So imagine you're downhill skiing. Enjoying the slopes, zippin' down the hill having a good time. You suddenly hit a patch of ice and wipe out. As a result, you break both your legs.
So you go to your doctor to get treatment. He looks at you and says "ok, well, we're going to put you in cast type A for 6 weeks, BUT we don't know if it's going to work, your legs might still be broken after 6 weeks. You might need a stronger Type A cast, or maybe a Type B cast or maybe even Type C, we don't know, we'll have to see how it all goes."
You go home and initially your family and friends are sympathetic. But they also say weird things like "Oh, this one time, I sprained my ankle, I was limping for a whole weekend, I totally know how you feel, but do you really need a cast? I didn't need a cast..." When you point out to these people that you have two broken legs and you can't walk and your doctor told you a cast was the best option, they look at you skeptically and say "Well, I read on the internet that casts don't really work" ... You stop talking to these people about your casts.
Time goes on and your legs aren't feeling stronger or better. You're in a lot of pain and not being able to walk is really affecting your life. You can't do much of anything. You keep hoping that the cast will work. At the 6 week mark, you know that it hasn't worked and your doctor agrees. You decide to try the stronger Type A cast. You'll have to go another 6 weeks before you know if it's worked.
At this point, people are getting really impatient. They are asking you constantly why you aren't walking yet. Some are even accusing you of faking for sympathy, and that you really CAN walk but you just aren't trying hard enough. You're feeling more and more like a failure, are you really doing everything you can? Is the cast really working? Your family is getting tired of having to help you so much.
Again, people are comparing having a sprained ankle to your injury and insist it's the same and that you should just try harder - do some exercise! Eat better! Take vitamins! Take a yoga class and meditate! You know all these things are good things for you to do, and you'll do them when you can walk again and trying to regain the strength in your legs, but right now, it's just not possible. When you tell them that the cast is really the only option at this point, they don't really listen. You start to isolate yourself because interacting with people is exhausting and their well intentioned advice is just making you angry.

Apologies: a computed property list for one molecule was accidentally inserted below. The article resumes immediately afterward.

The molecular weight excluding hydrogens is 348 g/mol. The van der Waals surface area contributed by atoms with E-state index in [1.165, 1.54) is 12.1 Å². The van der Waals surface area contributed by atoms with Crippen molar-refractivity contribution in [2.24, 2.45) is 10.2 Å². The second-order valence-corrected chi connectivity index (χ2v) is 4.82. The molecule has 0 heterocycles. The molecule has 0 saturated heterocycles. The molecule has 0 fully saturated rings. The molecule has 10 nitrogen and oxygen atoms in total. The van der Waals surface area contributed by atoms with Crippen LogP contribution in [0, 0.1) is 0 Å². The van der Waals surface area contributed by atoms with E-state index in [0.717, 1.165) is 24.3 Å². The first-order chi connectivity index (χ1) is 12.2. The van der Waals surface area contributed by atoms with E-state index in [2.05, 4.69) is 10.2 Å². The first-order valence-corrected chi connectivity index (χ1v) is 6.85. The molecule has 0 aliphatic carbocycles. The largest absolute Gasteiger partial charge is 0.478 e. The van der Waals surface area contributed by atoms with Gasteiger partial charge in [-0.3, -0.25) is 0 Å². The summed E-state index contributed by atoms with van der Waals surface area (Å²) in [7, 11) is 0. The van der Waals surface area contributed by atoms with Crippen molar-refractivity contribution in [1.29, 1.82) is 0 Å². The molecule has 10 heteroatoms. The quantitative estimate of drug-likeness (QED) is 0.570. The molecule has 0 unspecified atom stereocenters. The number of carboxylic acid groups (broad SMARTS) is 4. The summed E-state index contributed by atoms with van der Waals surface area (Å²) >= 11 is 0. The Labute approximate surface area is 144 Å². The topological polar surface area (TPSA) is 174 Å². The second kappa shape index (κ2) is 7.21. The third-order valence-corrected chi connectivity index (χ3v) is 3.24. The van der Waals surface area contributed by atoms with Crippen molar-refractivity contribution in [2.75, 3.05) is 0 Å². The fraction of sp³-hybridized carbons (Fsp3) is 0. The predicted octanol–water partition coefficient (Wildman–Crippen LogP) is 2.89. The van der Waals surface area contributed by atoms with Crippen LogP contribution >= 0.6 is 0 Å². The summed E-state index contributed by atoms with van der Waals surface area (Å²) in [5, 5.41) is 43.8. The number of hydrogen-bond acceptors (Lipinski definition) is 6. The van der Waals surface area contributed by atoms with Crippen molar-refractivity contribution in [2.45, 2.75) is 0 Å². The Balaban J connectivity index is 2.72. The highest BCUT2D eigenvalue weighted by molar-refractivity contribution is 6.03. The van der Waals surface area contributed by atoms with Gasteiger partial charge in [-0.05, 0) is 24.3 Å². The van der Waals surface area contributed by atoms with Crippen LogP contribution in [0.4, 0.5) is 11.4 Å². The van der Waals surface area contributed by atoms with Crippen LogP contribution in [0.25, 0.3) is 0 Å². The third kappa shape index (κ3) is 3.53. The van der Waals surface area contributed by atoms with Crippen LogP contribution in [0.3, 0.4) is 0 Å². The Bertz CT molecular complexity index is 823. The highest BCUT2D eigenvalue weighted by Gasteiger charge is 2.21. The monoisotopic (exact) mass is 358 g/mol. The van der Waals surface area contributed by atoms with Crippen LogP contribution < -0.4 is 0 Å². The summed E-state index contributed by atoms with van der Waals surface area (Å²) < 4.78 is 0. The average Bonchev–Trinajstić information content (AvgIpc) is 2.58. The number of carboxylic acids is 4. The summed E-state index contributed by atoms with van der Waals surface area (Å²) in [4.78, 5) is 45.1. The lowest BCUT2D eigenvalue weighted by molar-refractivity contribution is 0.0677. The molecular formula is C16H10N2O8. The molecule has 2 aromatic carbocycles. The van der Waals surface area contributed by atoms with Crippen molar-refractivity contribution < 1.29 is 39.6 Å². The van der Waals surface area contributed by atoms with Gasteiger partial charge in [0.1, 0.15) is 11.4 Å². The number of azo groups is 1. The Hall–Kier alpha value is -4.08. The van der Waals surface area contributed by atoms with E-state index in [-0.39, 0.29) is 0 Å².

The months wear on and on and it seems like you've tried every kind of cast. It's been 6 months, and even your doctor at this point seems to have given up on you. He refers you to a specialist, who thankfully, seems to understand what it's all about. She's able to put you in a cast that your regular doctor didn't think of. Things start to get better. You're still in the casts but you can put weight on your legs. For the first time in a long time, you have a bit of hope.
The specialist sees your progress and fiddles again with your cast 6 weeks after your initial appointment. And this time, the combo works! 12 weeks after your initial appointment with her, the cast finally come off! But the doctor gives you some medication because now your legs are super weak. You might need to be on this medication for some time because your legs need more time to heal. People are as judgemental about these drugs as they were the casts, telling you that they aren't necessary or they've heard they don't work. You tune them out because, finally, something works and you don't give a shit about what other people say or think. Sure you can't run or even walk to the corner of the street without having to sit down, but you don't care. The casts are gone. But you have to be careful not to overdo it. Since your legs were broken for so long, you're at risk of having them break again easily, so you have to be careful. You know that this might mean a lifetime struggle to keep your legs healthy and working, but you feel like you have a handle on it for the first time in a long time.
For now though, you're just elated that you can walk down the street and take care of yourself again. You can shower and make your own dinners and get yourself to the bathroom no problem! It's been almost a year now since your accident, and finally, you feel like you can start your living your life again.